On 8 January 2019, the Modi government tabled the 124th Constitution Amendment Bill on the last day of the winter parliamentary session. The bill, aiming to grant a 10% quota to the economically weaker sections of the society in government jobs and educational institutions, was introduced by Dr. Thawarchand Gehlot, Minister of Social Justice and Empowerment, amid protests by the Samajwadi Party and criticism on the timings of the introduction of the bill by all the other parties. The quota is subject to a maximum of 10% seats for general category, in addition to the existing reservation, thus breaching the 50% cap which has been set by the Supreme Court of India. Citing the Statement of Objects and Reasons for the bill, people from the economically weaker sections of the society have remained excluded from attending the higher educational institutions and public employment as compared to the economically privileged people.
The bill chronicles the eligibility criteria of being counted as “economically backward class” as families having an annual income less than or equal to Rs 8 lakh, households owning an agricultural land of 5 acres or less, people having a residential house of area 1000 square feet or less and lastly, those owning a residential plot of 100 yards or less in a notified municipality or 200 yards or less in a non-notified municipality. Those falling in any of the above categories are eligible for availing the 10% reservation.The move is expected to aid the economically backward section of the society. Those who stand to benefit from it mainly constitute the upper caste Hindus such as Brahmins, Rajputs, Jats, Marathas, Bhumihars, Vaishyas etc., along with minority religions such as Muslims and Christians.
The proposal of such an important Bill on the very last day of the session just prior to the elections has landed it in quite a bit of criticism. The very idea of passing the Bill without much time for dialogue and discussion among the opposition parties seems unconstitutional and deplorable. Although the thought and theory behind the economic reservation is not new and has already been explored by several other governments in due course of history, the implementation has never been successful as both, the Supreme Court and the High Court have time and again rejected economic based reservations in all cases. Therefore, in a manner, this bill challenges the constitutional validity of the idea behind the reservations, in the same way that the 10% quota for the economically backward sections recommended by the Mandal Commission was declared unconstitutional by a nine judge bench.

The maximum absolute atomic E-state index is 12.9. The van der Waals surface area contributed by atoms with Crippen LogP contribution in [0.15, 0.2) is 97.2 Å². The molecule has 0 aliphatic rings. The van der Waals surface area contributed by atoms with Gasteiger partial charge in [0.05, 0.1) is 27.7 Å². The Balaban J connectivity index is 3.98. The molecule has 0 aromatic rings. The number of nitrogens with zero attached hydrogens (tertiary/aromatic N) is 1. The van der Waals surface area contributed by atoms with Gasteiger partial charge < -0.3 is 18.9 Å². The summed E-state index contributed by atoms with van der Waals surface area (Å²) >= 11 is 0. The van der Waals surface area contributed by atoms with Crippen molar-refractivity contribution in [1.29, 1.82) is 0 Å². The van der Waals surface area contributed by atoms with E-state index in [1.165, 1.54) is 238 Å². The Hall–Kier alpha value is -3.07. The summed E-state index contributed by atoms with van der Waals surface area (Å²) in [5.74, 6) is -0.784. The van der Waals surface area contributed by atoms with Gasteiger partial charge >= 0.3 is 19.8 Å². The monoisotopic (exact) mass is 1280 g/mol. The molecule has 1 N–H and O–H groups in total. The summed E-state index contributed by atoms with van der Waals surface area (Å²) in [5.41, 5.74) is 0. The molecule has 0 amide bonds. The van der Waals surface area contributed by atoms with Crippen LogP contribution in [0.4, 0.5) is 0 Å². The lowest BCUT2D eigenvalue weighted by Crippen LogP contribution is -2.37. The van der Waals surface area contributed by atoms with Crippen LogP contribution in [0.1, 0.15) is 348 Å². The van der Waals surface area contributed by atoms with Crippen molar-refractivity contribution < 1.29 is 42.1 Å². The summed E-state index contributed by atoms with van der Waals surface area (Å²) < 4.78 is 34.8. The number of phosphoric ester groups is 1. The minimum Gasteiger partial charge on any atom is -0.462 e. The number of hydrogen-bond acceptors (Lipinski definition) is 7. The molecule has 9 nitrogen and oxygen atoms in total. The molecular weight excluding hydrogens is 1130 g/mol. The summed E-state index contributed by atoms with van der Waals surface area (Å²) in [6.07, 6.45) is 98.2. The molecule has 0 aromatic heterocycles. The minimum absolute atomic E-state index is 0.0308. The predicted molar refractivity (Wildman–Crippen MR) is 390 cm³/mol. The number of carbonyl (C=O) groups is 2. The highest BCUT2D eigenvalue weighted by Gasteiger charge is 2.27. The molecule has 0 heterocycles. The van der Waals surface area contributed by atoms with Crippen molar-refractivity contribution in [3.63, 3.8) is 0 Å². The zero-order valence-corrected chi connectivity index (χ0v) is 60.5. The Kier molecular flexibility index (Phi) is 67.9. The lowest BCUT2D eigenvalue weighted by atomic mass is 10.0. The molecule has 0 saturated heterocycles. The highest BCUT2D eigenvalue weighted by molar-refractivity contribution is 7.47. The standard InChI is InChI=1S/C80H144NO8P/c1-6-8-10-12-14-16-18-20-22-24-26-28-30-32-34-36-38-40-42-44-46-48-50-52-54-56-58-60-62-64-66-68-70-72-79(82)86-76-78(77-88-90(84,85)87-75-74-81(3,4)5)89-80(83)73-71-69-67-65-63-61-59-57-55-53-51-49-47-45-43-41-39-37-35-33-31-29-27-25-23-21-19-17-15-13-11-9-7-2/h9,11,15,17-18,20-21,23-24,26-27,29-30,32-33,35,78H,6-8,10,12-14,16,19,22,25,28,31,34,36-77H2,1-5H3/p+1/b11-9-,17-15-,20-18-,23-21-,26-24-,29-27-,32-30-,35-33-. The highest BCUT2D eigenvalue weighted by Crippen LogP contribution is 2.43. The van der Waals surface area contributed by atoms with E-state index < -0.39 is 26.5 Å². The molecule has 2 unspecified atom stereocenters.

Next, in 2008, Kerala government decided to reserve 10% seats in graduation and post-graduation courses in government colleges and 7.5% seats in universities for economically poorer sections among the forwards. Similarly, in 2008 and 2015, Rajasthan assembly passed bills to provide a 14% quota to EBCs. Both of these cases are still pending in the Supreme Court. In 2011, Mayawati, the then CM of U.P wrote to the central government, asking for the very same demand. Therefore, in spite of the government facing questions on the hasty nature in which the bill was passed, and criticisms on the fact that it took the government four years before coming up with the bill, thereby declaring it a political gimmick, none of the parties opposed the bill and hence, it passed the Lok Sabha and the Rajya Sabha by a huge majority.